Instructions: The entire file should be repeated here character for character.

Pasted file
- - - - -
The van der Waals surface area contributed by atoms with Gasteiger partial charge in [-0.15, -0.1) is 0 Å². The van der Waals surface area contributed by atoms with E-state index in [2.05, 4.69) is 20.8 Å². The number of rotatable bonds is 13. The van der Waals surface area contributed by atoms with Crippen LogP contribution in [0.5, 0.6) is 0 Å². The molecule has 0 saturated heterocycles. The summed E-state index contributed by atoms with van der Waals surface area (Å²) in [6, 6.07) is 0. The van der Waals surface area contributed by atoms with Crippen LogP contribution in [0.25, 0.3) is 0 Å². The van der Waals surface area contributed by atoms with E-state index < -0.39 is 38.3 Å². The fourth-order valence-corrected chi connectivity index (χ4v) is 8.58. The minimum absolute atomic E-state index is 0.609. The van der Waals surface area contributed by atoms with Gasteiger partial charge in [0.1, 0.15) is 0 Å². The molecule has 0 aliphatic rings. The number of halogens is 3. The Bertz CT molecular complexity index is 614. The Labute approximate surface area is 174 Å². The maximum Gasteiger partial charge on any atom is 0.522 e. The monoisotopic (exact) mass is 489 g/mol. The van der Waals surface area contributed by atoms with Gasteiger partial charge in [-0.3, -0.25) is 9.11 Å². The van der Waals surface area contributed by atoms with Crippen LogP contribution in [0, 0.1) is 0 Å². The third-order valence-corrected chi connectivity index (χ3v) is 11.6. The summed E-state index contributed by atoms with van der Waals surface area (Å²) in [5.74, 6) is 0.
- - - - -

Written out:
The van der Waals surface area contributed by atoms with Gasteiger partial charge in [-0.15, -0.1) is 0 Å². The van der Waals surface area contributed by atoms with E-state index in [2.05, 4.69) is 20.8 Å². The number of rotatable bonds is 13. The van der Waals surface area contributed by atoms with Crippen LogP contribution in [0.5, 0.6) is 0 Å². The molecule has 0 saturated heterocycles. The summed E-state index contributed by atoms with van der Waals surface area (Å²) in [6, 6.07) is 0. The van der Waals surface area contributed by atoms with Crippen LogP contribution in [0.25, 0.3) is 0 Å². The van der Waals surface area contributed by atoms with E-state index < -0.39 is 38.3 Å². The fourth-order valence-corrected chi connectivity index (χ4v) is 8.58. The minimum absolute atomic E-state index is 0.609. The van der Waals surface area contributed by atoms with Gasteiger partial charge in [0.1, 0.15) is 0 Å². The molecule has 0 aliphatic rings. The number of halogens is 3. The Bertz CT molecular complexity index is 614. The Labute approximate surface area is 174 Å². The maximum Gasteiger partial charge on any atom is 0.522 e. The monoisotopic (exact) mass is 489 g/mol. The van der Waals surface area contributed by atoms with Gasteiger partial charge in [-0.3, -0.25) is 9.11 Å². The van der Waals surface area contributed by atoms with Crippen LogP contribution in [0, 0.1) is 0 Å². The third-order valence-corrected chi connectivity index (χ3v) is 11.6. The summed E-state index contributed by atoms with van der Waals surface area (Å²) in [5.74, 6) is 0.